If a physician issues a prescription for a knee support, your health insurance company will cover nearly the entire cost – your copayment will be minimal. The amount of your copayment will depend on the given situation (e.g. the reason for the prescription, the urgency of your condition, your most recent reimbursement for a medical aid). You can also purchase a knee support at any medical supply retailer without a prescription, of course, as there are no legal restrictions on the purchase of such medical products. However, in that case you will not be reimbursed by your health insurance company. In addition, you may in fact have to purchase a knee support on your own if you’ve been reimbursed for such a support in the last two years. If you’re not sure, you should contact your health insurance company.
Your physician is primarily responsible for determining whether a knee support or a knee orthosis is the better solution for treating your condition. You can find more information about the difference between a knee support and a knee orthosis here.
Knee supports are fitted to the body and can therefore come into contact with perspiration or flakes of skin, for example. This means that they must be washable – which is the case with supports from Bauerfeind. Washing is actually very important in order to ensure that the compression of the knitted fabric remains intact and the support retains its shape.
What’s the right way to wash a knee support? Ideally, the support should be washed with a mild detergent in a mesh bag at 30 °C. The spin cycle should be no higher than 500 revolutions per minute. You should air-dry the knee support after washing (avoid exposure to direct sunlight). You should avoid using a dryer or any other drying method that involves heat (e.g. a radiator), as this could quickly damage the fabric and thus reduce the effectiveness of the support.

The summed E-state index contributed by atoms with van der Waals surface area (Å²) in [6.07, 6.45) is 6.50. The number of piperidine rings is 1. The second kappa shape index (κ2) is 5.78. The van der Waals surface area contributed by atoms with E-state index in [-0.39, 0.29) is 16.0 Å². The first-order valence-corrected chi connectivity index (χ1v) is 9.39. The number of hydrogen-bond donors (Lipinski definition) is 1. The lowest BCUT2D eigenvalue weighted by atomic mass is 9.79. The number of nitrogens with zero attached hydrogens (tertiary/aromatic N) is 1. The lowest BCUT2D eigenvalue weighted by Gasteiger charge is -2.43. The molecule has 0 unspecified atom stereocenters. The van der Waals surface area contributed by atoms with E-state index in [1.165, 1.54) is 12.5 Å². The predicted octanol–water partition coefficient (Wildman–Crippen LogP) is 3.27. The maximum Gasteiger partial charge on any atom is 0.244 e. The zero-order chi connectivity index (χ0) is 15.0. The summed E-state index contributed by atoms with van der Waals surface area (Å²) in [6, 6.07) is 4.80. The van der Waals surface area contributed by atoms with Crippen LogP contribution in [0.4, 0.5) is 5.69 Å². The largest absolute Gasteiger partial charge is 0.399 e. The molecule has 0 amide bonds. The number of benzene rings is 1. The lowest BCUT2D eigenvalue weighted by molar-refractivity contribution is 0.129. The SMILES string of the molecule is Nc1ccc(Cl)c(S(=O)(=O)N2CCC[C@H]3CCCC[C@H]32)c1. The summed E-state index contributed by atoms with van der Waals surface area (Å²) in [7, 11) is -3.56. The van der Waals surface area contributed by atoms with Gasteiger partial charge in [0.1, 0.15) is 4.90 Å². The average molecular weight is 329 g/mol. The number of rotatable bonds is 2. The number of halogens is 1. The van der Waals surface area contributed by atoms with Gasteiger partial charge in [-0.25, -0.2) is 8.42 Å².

We strongly recommend that you do not wear a knee support over your clothing. For one thing, doing so will prevent the proprioceptive properties from taking effect and also inhibit the activation/training of the sensorimotor system. In addition, clothing absorbs nearly all of the positive effects of the individual functional elements. For example, instead of experiencing a slight massaging effect in certain areas and pressure application or relief in others, your clothing will press against your painful knee in a more or less uncontrolled manner. This is not only inefficient; it can also be painful and lead to chafing (skin irritation).
Knee supports from Bauerfeind are also sometimes known as “active supports“ – i.e. they make it easier for those who wear them to move around. It’s actually this movement that enables the supports to have their positive effect on the body and the healing process. The massage function and the intermittent compression cannot be activated when you’re immobile, however. For this reason, wearing the support at night is not effective. It’s better if you wear the knee support during the day when you’re active and then let your knee relax at night.
Ten tips for healthy knees
Implement the following tips to benefit your knees to prevent pain:
- Be active every day.
- Choose knee-friendly exercise, such as swimming, cycling or walking, also for its great recreational effect.
- Carry heavy loads in a way that is gentle on the knees – in a backpack, for example.
- Avoid excessive bending of the knees under extreme loads.
- If possible, relieve your knee joints, for example, by stretching out your legs when you’re sitting.
- Whenever possible, avoid standing or kneeling for long periods.
- Make sure your shoes are cushioned if you spend a lot of time on your feet.
- Generally wear shoes with flat heels and, if required, use orthopedic foot orthoses.
- Watch your weight because obesity subjects your knees to additional strain.
- Use targeted exercises to strengthen your leg muscles on a regular basis.